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My application needs to read data from an excel file. I am using .Net and c# for development. I cannot install MS office in the system. Because of that the my application fails to read excel file and throws an error while loading the dll for excel.

How can i access excel file in my application in a system where ms office is not installed?

6
  • 2
    OleDB or save it as a CSV file (as Robert Harvey suggested below).
    – Tim
    Commented Apr 3, 2013 at 16:55
  • for OleDB,we need to have ms excel installed in the machine , right??
    – TutuGeorge
    Commented Apr 3, 2013 at 17:13
  • Can the convertion of excel to csv through code be done even if we dont have ms excel installed ???
    – TutuGeorge
    Commented Apr 3, 2013 at 17:17
  • 1
    No you don't need Excel installed to use OleDb. However if your Excel file is an xlsx kind of file you need the more recent Microsoft Data Access component freely available for download
    – Steve
    Commented Apr 3, 2013 at 17:18
  • Why isn't anyone referencing any of the libraries mentioned in the following link? nugetmusthaves.com/Tag/Excel
    – Fractal
    Commented Jul 29, 2019 at 14:18

5 Answers 5

110

There is the option to use OleDB and use the Excel sheets like datatables in a database...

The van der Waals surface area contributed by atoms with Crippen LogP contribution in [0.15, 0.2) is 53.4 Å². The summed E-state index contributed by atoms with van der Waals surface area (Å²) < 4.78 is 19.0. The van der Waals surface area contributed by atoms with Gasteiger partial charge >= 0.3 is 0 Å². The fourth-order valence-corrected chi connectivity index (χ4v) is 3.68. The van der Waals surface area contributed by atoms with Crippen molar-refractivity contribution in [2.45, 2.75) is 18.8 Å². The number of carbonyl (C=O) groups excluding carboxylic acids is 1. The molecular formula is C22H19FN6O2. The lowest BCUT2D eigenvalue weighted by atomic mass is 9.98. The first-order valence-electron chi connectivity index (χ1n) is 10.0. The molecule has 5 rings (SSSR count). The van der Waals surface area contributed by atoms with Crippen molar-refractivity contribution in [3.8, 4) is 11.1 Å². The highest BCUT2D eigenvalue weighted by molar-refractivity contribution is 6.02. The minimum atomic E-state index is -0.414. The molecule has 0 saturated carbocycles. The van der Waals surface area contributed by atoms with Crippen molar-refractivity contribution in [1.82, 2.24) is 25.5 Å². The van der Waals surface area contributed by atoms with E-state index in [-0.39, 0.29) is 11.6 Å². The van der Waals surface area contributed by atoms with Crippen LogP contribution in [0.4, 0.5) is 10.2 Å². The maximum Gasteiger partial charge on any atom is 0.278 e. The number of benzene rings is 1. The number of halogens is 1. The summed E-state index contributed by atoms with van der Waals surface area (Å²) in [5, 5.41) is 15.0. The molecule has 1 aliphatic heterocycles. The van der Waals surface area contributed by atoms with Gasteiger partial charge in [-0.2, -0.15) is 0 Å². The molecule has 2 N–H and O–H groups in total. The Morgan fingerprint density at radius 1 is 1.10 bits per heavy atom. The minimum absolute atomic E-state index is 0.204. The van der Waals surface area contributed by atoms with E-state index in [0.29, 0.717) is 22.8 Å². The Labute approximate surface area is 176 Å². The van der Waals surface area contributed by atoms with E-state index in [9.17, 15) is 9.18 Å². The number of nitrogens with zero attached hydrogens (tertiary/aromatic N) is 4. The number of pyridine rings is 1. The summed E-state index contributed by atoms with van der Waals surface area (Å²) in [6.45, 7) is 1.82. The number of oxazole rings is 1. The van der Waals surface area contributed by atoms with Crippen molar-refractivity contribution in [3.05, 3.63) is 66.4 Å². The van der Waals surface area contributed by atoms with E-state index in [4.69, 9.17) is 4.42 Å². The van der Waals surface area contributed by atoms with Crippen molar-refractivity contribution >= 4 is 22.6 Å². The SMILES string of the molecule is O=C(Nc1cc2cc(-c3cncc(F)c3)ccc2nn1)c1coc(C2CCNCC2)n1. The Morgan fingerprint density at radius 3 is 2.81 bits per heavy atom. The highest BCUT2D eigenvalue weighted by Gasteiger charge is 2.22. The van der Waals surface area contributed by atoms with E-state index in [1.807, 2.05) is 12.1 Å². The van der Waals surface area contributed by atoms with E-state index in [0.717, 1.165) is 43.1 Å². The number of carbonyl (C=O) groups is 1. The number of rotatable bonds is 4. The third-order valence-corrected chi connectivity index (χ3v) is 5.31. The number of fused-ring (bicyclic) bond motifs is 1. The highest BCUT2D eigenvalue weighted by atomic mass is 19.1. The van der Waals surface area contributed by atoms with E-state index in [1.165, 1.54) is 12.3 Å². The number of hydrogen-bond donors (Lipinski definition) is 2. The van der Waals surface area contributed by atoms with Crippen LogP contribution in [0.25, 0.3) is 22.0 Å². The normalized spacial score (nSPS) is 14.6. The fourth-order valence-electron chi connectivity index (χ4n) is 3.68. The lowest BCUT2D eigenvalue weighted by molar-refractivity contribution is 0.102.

Just an example.....

string con =
  @"Provider=Microsoft.Jet.OLEDB.4.0;Data Source=D:\temp\test.xls;" + 
  @"Extended Properties='Excel 8.0;HDR=Yes;'";    
using(OleDbConnection connection = new OleDbConnection(con))
{
    connection.Open();
    OleDbCommand command = new OleDbCommand("select * from [Sheet1$]", connection); 
    using(OleDbDataReader dr = command.ExecuteReader())
    {
         while(dr.Read())
         {
             var row1Col0 = dr[0];
             Console.WriteLine(row1Col0);
         }
    }
}

This example use the Microsoft.Jet.OleDb.4.0 provider to open and read the Excel file. However, if the file is of type xlsx (from Excel 2007 and later), then you need to download the Microsoft Access Database Engine components and install it on the target machine.

The provider is called Microsoft.ACE.OLEDB.12.0;. Pay attention to the fact that there are two versions of this component, one for 32bit and one for 64bit. Choose the appropriate one for the bitness of your application and what Office version is installed (if any). There are a lot of quirks to have that driver correctly working for your application. See this question for example.

Of course you don't need Office installed on the target machine.

While this approach has some merits, I think you should pay particular attention to the link signaled by a comment in your question Reading excel files from C#. There are some problems regarding the correct interpretation of the data types and when the length of data, present in a single excel cell, is longer than 255 characters